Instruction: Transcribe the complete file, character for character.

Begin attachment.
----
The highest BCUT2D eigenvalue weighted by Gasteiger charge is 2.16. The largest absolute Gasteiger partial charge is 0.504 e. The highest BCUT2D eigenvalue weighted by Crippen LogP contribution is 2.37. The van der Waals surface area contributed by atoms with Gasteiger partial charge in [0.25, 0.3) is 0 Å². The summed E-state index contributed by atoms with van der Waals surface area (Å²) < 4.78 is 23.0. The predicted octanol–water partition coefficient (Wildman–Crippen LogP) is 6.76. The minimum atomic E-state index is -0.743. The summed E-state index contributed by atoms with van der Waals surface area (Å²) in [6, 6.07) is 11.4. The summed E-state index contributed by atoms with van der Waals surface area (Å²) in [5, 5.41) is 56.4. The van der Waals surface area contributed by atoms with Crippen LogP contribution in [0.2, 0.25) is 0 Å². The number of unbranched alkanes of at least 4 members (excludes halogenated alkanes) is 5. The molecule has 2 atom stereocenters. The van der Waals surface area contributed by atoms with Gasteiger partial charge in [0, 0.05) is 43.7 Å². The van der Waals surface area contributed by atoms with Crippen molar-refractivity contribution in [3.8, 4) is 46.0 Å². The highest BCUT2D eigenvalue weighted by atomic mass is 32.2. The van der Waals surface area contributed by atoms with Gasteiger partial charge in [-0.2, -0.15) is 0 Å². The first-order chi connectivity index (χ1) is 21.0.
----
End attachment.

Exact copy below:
The highest BCUT2D eigenvalue weighted by Gasteiger charge is 2.16. The largest absolute Gasteiger partial charge is 0.504 e. The highest BCUT2D eigenvalue weighted by Crippen LogP contribution is 2.37. The van der Waals surface area contributed by atoms with Gasteiger partial charge in [0.25, 0.3) is 0 Å². The summed E-state index contributed by atoms with van der Waals surface area (Å²) < 4.78 is 23.0. The predicted octanol–water partition coefficient (Wildman–Crippen LogP) is 6.76. The minimum atomic E-state index is -0.743. The summed E-state index contributed by atoms with van der Waals surface area (Å²) in [6, 6.07) is 11.4. The summed E-state index contributed by atoms with van der Waals surface area (Å²) in [5, 5.41) is 56.4. The van der Waals surface area contributed by atoms with Crippen LogP contribution in [0.2, 0.25) is 0 Å². The number of unbranched alkanes of at least 4 members (excludes halogenated alkanes) is 5. The molecule has 2 atom stereocenters. The van der Waals surface area contributed by atoms with Gasteiger partial charge in [0, 0.05) is 43.7 Å². The van der Waals surface area contributed by atoms with Crippen molar-refractivity contribution in [3.8, 4) is 46.0 Å². The highest BCUT2D eigenvalue weighted by atomic mass is 32.2. The van der Waals surface area contributed by atoms with Gasteiger partial charge in [-0.2, -0.15) is 0 Å². The first-order chi connectivity index (χ1) is 21.0.